How long will it take before most begin questioning the government’s draconian action of shutting down the economy and society?  Is the economic/societal nuclear carpet bombing worth it?   The headlines this morning is apocalyptic, in my view frightening anyone who is attempting any gauge of rationality.

I must again write that I am not Pollyannaish, nor am I throwing caution to the wind but rather questioning whether or not surgical quarantines would be more effective.  Society has/is panicking.

Yesterday the WSJ reported the government is now estimating between 38,342 and 162,106 deaths will occur over the next four months.  While any loss of life is terrible, estimates are considerably lower than the 2.2 million projected two weeks ago.

According to the WSJ, it took 27 days of strict social distancing in Wuhan before daily deaths peaked. A comparable period was observed in both Italy and South Korea.  The US is in week 3.

Regarding hospital beds in the NYC, late last week it was projected between 55,000 and 110,000 hospital beds and between 18,000 and 37,000 ICU beds were required.  Yesterday it was projected only 35,000 hospital and 7,300 ICU beds were needed, respectively.

Are these reduced estimates the result of social distancing or from the obtaining more accurate information?  I think a combination of the two.

As stated, this morning’s headlines are frightening, focusing on an outcome where odds of such are not discussed.

Many government officials loathe to suffer the political consequences that occurred following Katrina in 2005.  But I again ask is the cost worth it?

I will readily admit the number of cases is considerably higher than reported and the number will increase perhaps dramatically as testing rapidly increases.   As of 500 PM yesterday the US has tested over 1.2 million people.  There are 180,241 confirmed cases and 3,573 deaths.  As more people are diagnosed the death rate will decline.

Radically changing topics, economic data in China is rebounding sharply.  An index measuring its manufacturing sector plunged to an all time low of 35.7 in February. March it surged by a record amount and is now at 52.0.  It is not back at per corona levels but it has shown a massive improvement, an improvement that is suggesting considerable momentum.

Domestically Goldman Sachs estimates the US economy will contract by 34% in the second quarter and the unemployment rate surging to 15%.  The St. Louis Federal Reserve President is projecting a 32% unemployment rate.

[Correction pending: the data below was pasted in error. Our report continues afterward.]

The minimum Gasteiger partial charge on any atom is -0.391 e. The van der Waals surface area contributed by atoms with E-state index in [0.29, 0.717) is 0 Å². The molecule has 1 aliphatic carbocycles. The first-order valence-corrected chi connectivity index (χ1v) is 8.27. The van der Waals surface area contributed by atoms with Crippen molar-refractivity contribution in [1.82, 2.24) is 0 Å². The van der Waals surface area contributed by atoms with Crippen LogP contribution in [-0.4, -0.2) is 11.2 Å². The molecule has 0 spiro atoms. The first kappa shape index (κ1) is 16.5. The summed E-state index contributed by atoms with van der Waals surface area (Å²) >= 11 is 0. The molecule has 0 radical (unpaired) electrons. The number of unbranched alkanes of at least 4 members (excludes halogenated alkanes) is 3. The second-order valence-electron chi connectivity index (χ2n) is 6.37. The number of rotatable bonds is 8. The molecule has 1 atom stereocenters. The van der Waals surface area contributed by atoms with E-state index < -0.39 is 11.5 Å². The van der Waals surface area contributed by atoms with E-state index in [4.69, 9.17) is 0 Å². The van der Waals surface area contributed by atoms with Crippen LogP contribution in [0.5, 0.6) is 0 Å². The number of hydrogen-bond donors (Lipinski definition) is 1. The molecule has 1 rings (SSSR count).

Goldman however rose its third quarter projected growth rate to 19% from 15%.  Goldman did not project a nominal growth rate but the Bank did indicate inflationary pressures, the result of strong demand, broken supply channels and massive stimuli.

How will the markets respond if such a forecast comes to fruition?

The world has forever changed.  Autocratic governments have taken the crisis to become more autocratic and authoritative.  Industrialized democracies have taken action that has severely impacted civil liberties.  Will there be a reversal back to yesterday’s world?

I find it frightening the Patriot Act is still valid 19 years after it was passed.

What will happen today?  Some have suggested April will be the cruelest month. I agree with this statement as it relates to the virus as the number of deaths will increase.  However, for the markets, I thought March was the worst month that I have experienced in my 34 years in this industry.

For the quarter the Dow plunged 23% for the worst quarter since 1987.  It is down about 26% form its peak.  Oil lost 65%, the worse quarter in history.  The 10-year was yielding 1.94% on January 20.  It fell to 0.31% by March 9 and is just over 0.60%.

Keep the faith.  And yes, Hope is a strategy.  Rely upon history as a guide.  Speaking of which within 34 days all KFC, Starbucks and Apple stores reopened in China.  We are less than two weeks away following China’s timetable.

Last night the foreign markets were down.  London was down 3.68%, Paris down 4.28% and Frankfurt down 3.88%.  China was down 0.57%, Japan down 4.50% and Hang Sang down 2.19%.

At this juncture, the Dow should open about 3% lower.  Earlier in the morning futures were considerably lower.  The 10-year is up 18/32 to yield 0.62%.


The views expressed herein are those of Kent Engelke and do not necessarily reflect those of Capitol Securities Management. The information contained herein has been compiled from sources believed to be reliable; however, there is no guarantee of its accuracy or completeness. Any opinions expressed are statements of judgment on this date and are subject to certain risks and uncertainties which could cause actual results to differ materially from those currently anticipated or projected. Any future dividends, interest, yields and event dates listed may be subject to change. An investor cannot invest in an index, and its returns are not indicative of the performance of any specific investment. Past performance is not indicative of future results. The material provided in Daily Market Commentaries or on this website should be used for informational purposes only and in no way should be relied upon for financial advice. Please be sure to consult your own financial advisor when making decisions regarding your financial management. Members of FINRA and SIPC, Capitol Securities Management is a privately owned full-service retail brokerage and investment advisory firm headquartered in Richmond, Virginia. For nearly 30 years, we have been serving the needs of our investors. Today, more than 200 Capitol Securities Management investment professionals and support staff serve approximately 18,000 customer accounts from Southern Florida to the New England coast.